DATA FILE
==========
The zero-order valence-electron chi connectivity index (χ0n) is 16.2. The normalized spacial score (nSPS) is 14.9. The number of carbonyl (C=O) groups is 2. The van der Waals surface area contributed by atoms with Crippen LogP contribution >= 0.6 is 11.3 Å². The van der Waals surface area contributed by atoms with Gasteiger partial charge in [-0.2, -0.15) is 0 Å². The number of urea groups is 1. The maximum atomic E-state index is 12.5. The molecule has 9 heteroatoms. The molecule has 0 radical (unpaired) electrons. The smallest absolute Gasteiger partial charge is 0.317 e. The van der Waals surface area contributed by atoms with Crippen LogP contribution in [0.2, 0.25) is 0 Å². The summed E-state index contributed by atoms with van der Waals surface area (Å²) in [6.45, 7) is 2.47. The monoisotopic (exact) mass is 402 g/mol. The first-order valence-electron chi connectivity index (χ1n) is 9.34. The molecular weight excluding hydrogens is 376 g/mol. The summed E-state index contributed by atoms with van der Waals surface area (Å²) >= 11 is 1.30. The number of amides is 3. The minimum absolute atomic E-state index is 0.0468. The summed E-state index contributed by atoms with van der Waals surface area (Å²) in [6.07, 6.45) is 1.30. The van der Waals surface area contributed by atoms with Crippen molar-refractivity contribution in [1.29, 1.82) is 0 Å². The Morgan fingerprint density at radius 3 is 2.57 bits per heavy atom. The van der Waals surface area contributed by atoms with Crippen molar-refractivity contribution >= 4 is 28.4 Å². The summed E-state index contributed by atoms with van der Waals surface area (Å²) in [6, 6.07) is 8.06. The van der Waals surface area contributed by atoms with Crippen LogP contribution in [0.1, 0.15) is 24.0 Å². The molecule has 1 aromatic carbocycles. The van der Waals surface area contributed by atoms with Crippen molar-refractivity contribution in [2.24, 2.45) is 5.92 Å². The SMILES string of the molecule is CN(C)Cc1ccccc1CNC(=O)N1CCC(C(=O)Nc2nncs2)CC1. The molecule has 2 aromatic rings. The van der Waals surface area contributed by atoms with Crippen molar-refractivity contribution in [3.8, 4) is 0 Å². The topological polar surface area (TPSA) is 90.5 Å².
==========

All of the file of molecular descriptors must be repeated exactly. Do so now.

The zero-order valence-electron chi connectivity index (χ0n) is 16.2. The normalized spacial score (nSPS) is 14.9. The number of carbonyl (C=O) groups is 2. The van der Waals surface area contributed by atoms with Crippen LogP contribution >= 0.6 is 11.3 Å². The van der Waals surface area contributed by atoms with Gasteiger partial charge in [-0.2, -0.15) is 0 Å². The number of urea groups is 1. The maximum atomic E-state index is 12.5. The molecule has 9 heteroatoms. The molecule has 0 radical (unpaired) electrons. The smallest absolute Gasteiger partial charge is 0.317 e. The van der Waals surface area contributed by atoms with Crippen LogP contribution in [0.2, 0.25) is 0 Å². The summed E-state index contributed by atoms with van der Waals surface area (Å²) in [6.45, 7) is 2.47. The monoisotopic (exact) mass is 402 g/mol. The first-order valence-electron chi connectivity index (χ1n) is 9.34. The molecular weight excluding hydrogens is 376 g/mol. The summed E-state index contributed by atoms with van der Waals surface area (Å²) >= 11 is 1.30. The number of amides is 3. The minimum absolute atomic E-state index is 0.0468. The summed E-state index contributed by atoms with van der Waals surface area (Å²) in [6.07, 6.45) is 1.30. The van der Waals surface area contributed by atoms with Crippen molar-refractivity contribution in [1.29, 1.82) is 0 Å². The Morgan fingerprint density at radius 3 is 2.57 bits per heavy atom. The van der Waals surface area contributed by atoms with Crippen molar-refractivity contribution >= 4 is 28.4 Å². The summed E-state index contributed by atoms with van der Waals surface area (Å²) in [6, 6.07) is 8.06. The van der Waals surface area contributed by atoms with Crippen LogP contribution in [0.1, 0.15) is 24.0 Å². The molecule has 1 aromatic carbocycles. The van der Waals surface area contributed by atoms with Crippen molar-refractivity contribution in [2.24, 2.45) is 5.92 Å². The SMILES string of the molecule is CN(C)Cc1ccccc1CNC(=O)N1CCC(C(=O)Nc2nncs2)CC1. The molecule has 2 aromatic rings. The van der Waals surface area contributed by atoms with Crippen molar-refractivity contribution in [3.8, 4) is 0 Å². The topological polar surface area (TPSA) is 90.5 Å².